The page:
How post-water treatment steel slag can strengthen concrete
Steel slag used to treat wastewater can increase concrete’s strength. Idha Valeur finds out how.
Researchers in Australia are now killing two birds with one stone using a by-product of steelmaking to treat wastewater and then re-applying it to make cement concrete stronger.
Biplob Pramanik, Lecturer in Water Engineering at RMIT University, explains that previous studies have only focused on making either of these two happen. He notes that in water treatment slag is mainly used to remove phosphate, but it becomes less effective over time. This waste slag can then be reused as a substitute aggregate in concrete.
He says, ‘The results of our research study show that the waste slag produced after wastewater treatment performs better than conventional aggregates in cement concrete application. Therefore, our research demonstrates that slag can have multiple applications to reap the maximum benefit out of this steelmaking industry by-product. This also supports the government’s circular economy initiative.’
Replacing 50% of the coarse aggregates leads to a 17% increase in strength, claim the researchers. ‘Normal aggregate has a physical bond with the cement paste, but slag from both pristine and after water treatment has a chemical bond which will provide more strength,’ says Paramanik. Testing reveals that concrete made with post-water-treatment slag is in fact 8% stronger than material created using raw steel slag.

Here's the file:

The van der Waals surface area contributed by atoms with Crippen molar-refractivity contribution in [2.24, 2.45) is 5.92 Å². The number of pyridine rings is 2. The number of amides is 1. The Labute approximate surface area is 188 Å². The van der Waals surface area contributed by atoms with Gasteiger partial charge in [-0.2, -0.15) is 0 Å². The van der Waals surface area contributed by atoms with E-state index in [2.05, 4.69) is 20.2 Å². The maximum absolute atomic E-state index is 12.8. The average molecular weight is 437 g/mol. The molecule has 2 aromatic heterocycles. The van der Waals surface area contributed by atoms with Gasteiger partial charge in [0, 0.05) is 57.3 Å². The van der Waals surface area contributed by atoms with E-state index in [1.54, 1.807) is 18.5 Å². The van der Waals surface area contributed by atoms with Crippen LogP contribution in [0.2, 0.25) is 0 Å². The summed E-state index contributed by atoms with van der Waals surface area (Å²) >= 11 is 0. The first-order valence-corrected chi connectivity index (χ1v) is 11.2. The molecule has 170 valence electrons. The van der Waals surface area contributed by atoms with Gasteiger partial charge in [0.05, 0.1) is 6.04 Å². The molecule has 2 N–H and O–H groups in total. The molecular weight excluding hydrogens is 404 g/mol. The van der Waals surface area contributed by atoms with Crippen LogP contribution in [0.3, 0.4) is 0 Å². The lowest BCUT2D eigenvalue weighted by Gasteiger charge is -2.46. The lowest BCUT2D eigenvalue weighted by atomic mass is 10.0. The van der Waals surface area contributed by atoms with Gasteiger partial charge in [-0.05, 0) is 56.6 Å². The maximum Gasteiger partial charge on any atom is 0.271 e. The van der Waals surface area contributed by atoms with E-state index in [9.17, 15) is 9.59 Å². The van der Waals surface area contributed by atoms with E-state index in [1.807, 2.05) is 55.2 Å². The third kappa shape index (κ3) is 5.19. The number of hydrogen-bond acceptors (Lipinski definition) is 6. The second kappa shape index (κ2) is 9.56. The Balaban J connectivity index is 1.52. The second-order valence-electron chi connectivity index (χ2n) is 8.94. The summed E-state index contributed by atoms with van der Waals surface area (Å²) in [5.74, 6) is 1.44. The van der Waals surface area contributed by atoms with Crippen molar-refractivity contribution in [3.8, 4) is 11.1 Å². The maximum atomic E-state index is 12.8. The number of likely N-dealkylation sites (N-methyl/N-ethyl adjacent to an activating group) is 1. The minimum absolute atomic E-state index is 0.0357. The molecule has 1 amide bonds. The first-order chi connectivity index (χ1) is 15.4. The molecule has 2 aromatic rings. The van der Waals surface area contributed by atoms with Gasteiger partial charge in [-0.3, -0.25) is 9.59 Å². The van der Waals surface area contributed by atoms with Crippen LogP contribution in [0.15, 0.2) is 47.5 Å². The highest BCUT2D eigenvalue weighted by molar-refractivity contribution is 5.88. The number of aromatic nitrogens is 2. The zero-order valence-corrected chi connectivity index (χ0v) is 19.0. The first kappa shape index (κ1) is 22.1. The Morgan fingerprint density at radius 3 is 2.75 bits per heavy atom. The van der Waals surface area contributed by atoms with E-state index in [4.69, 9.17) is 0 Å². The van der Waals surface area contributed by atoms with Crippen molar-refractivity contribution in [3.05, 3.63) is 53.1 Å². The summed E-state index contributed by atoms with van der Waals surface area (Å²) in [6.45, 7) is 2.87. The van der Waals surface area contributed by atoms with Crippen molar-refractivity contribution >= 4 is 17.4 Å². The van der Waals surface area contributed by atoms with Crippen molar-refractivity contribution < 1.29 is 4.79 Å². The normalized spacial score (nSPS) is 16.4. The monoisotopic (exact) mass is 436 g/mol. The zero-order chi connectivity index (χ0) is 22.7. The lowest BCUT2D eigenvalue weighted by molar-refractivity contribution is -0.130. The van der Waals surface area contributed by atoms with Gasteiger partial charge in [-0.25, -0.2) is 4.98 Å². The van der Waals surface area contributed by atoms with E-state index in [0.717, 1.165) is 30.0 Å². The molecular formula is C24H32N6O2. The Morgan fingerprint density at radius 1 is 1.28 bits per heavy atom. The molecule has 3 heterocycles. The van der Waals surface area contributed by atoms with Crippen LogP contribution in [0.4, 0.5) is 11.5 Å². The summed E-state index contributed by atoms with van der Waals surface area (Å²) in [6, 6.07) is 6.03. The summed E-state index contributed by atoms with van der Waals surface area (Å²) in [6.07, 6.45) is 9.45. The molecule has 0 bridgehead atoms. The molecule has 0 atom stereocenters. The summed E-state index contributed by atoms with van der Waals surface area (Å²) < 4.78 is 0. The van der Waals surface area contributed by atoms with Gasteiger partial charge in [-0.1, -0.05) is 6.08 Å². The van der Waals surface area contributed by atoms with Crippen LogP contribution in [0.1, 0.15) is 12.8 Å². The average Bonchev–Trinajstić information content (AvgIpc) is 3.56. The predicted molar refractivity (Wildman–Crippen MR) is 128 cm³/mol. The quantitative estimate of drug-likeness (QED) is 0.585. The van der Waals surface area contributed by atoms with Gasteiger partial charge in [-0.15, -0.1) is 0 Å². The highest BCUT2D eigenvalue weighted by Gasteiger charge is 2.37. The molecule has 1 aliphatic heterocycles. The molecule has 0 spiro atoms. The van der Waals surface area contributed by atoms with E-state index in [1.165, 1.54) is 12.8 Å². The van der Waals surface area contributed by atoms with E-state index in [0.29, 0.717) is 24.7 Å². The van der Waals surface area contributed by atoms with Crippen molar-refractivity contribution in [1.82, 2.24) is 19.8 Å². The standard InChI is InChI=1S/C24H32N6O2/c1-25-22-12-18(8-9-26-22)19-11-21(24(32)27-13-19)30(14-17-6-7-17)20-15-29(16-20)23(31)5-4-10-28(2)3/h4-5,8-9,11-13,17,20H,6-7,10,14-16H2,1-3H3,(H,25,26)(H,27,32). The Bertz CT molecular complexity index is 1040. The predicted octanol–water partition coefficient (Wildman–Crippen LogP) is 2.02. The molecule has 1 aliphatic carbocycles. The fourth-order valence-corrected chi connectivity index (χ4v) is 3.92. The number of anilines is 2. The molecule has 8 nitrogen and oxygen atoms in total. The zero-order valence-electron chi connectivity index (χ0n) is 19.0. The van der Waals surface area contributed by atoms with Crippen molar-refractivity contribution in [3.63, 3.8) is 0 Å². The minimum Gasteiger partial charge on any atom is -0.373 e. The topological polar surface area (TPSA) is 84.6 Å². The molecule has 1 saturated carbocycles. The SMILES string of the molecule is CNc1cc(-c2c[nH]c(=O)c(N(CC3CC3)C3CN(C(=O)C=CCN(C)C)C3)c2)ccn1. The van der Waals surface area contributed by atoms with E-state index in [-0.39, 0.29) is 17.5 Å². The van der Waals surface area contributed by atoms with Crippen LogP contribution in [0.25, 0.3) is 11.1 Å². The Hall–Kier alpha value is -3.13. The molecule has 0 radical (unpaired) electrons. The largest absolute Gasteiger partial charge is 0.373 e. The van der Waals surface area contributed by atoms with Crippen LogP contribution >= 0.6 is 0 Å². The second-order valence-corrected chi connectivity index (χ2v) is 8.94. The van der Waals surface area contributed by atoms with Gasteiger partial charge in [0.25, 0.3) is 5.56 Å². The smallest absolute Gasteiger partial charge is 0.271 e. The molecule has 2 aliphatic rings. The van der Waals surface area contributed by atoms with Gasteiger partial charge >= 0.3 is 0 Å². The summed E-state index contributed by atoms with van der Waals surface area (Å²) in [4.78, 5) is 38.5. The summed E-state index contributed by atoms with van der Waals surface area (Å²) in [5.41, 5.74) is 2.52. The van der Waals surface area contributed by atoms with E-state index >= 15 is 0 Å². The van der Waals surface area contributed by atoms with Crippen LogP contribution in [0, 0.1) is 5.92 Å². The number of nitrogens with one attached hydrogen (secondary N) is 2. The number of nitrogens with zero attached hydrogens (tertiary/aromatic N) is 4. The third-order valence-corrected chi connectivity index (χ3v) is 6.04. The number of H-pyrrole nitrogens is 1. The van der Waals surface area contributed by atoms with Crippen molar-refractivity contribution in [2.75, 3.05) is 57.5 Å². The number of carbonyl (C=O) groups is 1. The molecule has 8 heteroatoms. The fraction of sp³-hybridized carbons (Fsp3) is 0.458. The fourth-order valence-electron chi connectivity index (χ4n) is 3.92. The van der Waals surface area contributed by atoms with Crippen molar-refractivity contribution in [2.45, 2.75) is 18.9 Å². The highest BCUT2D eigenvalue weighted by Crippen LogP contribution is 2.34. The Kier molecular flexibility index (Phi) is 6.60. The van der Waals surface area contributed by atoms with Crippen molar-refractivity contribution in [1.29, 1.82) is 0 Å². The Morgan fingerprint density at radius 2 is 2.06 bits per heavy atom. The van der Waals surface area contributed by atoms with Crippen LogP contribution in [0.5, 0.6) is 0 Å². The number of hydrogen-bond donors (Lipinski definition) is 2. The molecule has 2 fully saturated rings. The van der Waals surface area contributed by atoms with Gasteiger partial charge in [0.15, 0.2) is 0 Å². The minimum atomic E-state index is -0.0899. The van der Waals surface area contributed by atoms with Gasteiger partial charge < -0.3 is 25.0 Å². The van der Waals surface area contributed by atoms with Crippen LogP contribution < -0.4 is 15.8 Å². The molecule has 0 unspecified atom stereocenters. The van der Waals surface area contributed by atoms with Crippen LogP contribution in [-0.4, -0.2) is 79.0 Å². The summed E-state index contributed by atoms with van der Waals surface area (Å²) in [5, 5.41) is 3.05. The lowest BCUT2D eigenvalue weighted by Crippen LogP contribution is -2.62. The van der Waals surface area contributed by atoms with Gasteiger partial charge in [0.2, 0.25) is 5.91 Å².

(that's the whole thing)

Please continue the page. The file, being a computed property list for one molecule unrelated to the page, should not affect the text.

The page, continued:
He adds that the aggregate’s density increases along with its change in chemical composition. ‘[It] traps some chemical component from wastewater such as calcium and silicon that makes the aggregate denser and stronger.’
Pramanik explains that to test the slag-enhanced concrete, the team used a compression test. To determine the fundamental mechanisms involved, the team used Scanning Electron Microscopy-Energy Dispersive X-Ray Spectroscopy and X-Ray Diffraction ‘to understand why strength is more or less, with or without using slag, before and after water treatment’.
The team foresees the concrete being used in both structural and non-structural applications like beams, columns and pavements. Pramanik adds that there are several areas that need further investigation, such as the mechanism for removing chemical contaminants from the wastewater, additional mechanical and durability properties, complete replacement of conventional aggregates, and the economic feasibility for practical implementation.